Common Conditions

The following are tutorials about skin conditions that have some relationship to aging. Some are just a natural part of the aging process, such as age spots. Others, like acne, can be contributors to the aging process- sometimes from going untreated and sometimes because of damage caused by the treatment itself.

Unfortunately, there is no cure for acne, but there are ways to keep acne under control so that episodes are lessened in frequency and severity. Because there are so many different reasons for acne to develop, the treatments are aimed at controlling one or more of the factors that cause it in the first place.
Cellulite is the lumpy substance resembling cottage cheese that is commonly found on the stomach, thighs and buttocks. While it is not officially a disease, it does refer to a condition that clearly exists. Cellulite is actually a fancy name for fat deposits that push against the connective tissue beneath a person’s skin, which causes the surface of the skin to pucker or dimple and look lumpy.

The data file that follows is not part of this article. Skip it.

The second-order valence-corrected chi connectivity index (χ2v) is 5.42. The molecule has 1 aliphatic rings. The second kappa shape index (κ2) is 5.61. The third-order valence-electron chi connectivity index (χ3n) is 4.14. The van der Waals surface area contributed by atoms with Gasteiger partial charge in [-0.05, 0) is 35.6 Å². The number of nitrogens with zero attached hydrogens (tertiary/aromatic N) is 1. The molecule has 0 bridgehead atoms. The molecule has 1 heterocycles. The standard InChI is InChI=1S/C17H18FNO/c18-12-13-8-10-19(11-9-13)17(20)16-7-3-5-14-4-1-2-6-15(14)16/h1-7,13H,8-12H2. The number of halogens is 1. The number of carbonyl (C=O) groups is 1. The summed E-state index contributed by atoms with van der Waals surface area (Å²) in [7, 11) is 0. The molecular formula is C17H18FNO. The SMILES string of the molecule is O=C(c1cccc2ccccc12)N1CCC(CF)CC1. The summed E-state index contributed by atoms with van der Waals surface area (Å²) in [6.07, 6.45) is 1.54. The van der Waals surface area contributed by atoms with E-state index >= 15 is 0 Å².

Spider veins (telagiectasia) or broken capillaries are small blood vessels near the surface of the skin, which become abnormally dilated. Spider veins are very small, usually 0.5 mm to 3 mm and are considered harmless. They cause no pain or discomfort and pose no risk to one’s health unlike varicose veins, which may be an indicator of something more serious. The biggest problem with spider veins is their unsightly appearance on the face and legs.
Rosacea (ro-ZER-sha) is a skin condition common to light and fair skinned people of European descent and particularly women ages 30 to 60. Rosacea is characterized by a flushing and redness on the face particularly across the cheeks, nose, and forehead. It can also appear on the neck and chest.
Scars occur as a result of the natural healing process. Rather than concerning itself with vanity, the body quickly shifts into survival mode making quick, sloppy, repairs with basic materials to close off any potential entry-point for infection into the body. Fresh scars tend to be irregular, prominent, and sometimes reddish as blood vessels reform.
Hyper pigmentation may be caused by inflammation, sun damage, or other skin injuries, including some related to acne.